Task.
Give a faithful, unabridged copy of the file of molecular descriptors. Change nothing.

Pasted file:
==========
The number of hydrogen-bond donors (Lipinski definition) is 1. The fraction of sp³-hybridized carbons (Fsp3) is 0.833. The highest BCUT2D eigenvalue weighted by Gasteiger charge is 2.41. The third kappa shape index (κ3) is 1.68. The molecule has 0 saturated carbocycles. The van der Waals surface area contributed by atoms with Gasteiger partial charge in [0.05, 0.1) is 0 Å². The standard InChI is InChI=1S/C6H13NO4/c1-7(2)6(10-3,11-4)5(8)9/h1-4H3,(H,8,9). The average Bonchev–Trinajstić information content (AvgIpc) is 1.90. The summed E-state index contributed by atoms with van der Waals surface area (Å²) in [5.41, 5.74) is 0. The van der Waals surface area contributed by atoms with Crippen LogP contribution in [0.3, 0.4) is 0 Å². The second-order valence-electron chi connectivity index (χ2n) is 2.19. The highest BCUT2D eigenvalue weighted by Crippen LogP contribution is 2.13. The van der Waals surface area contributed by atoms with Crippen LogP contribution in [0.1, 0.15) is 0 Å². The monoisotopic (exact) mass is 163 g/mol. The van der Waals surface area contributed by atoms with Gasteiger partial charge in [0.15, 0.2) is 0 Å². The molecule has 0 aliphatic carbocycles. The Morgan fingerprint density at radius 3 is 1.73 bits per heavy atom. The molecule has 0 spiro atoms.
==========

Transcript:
The number of hydrogen-bond donors (Lipinski definition) is 1. The fraction of sp³-hybridized carbons (Fsp3) is 0.833. The highest BCUT2D eigenvalue weighted by Gasteiger charge is 2.41. The third kappa shape index (κ3) is 1.68. The molecule has 0 saturated carbocycles. The van der Waals surface area contributed by atoms with Gasteiger partial charge in [0.05, 0.1) is 0 Å². The standard InChI is InChI=1S/C6H13NO4/c1-7(2)6(10-3,11-4)5(8)9/h1-4H3,(H,8,9). The average Bonchev–Trinajstić information content (AvgIpc) is 1.90. The summed E-state index contributed by atoms with van der Waals surface area (Å²) in [5.41, 5.74) is 0. The van der Waals surface area contributed by atoms with Crippen LogP contribution in [0.3, 0.4) is 0 Å². The second-order valence-electron chi connectivity index (χ2n) is 2.19. The highest BCUT2D eigenvalue weighted by Crippen LogP contribution is 2.13. The van der Waals surface area contributed by atoms with Crippen LogP contribution in [0.1, 0.15) is 0 Å². The monoisotopic (exact) mass is 163 g/mol. The van der Waals surface area contributed by atoms with Gasteiger partial charge in [0.15, 0.2) is 0 Å². The molecule has 0 aliphatic carbocycles. The Morgan fingerprint density at radius 3 is 1.73 bits per heavy atom. The molecule has 0 spiro atoms.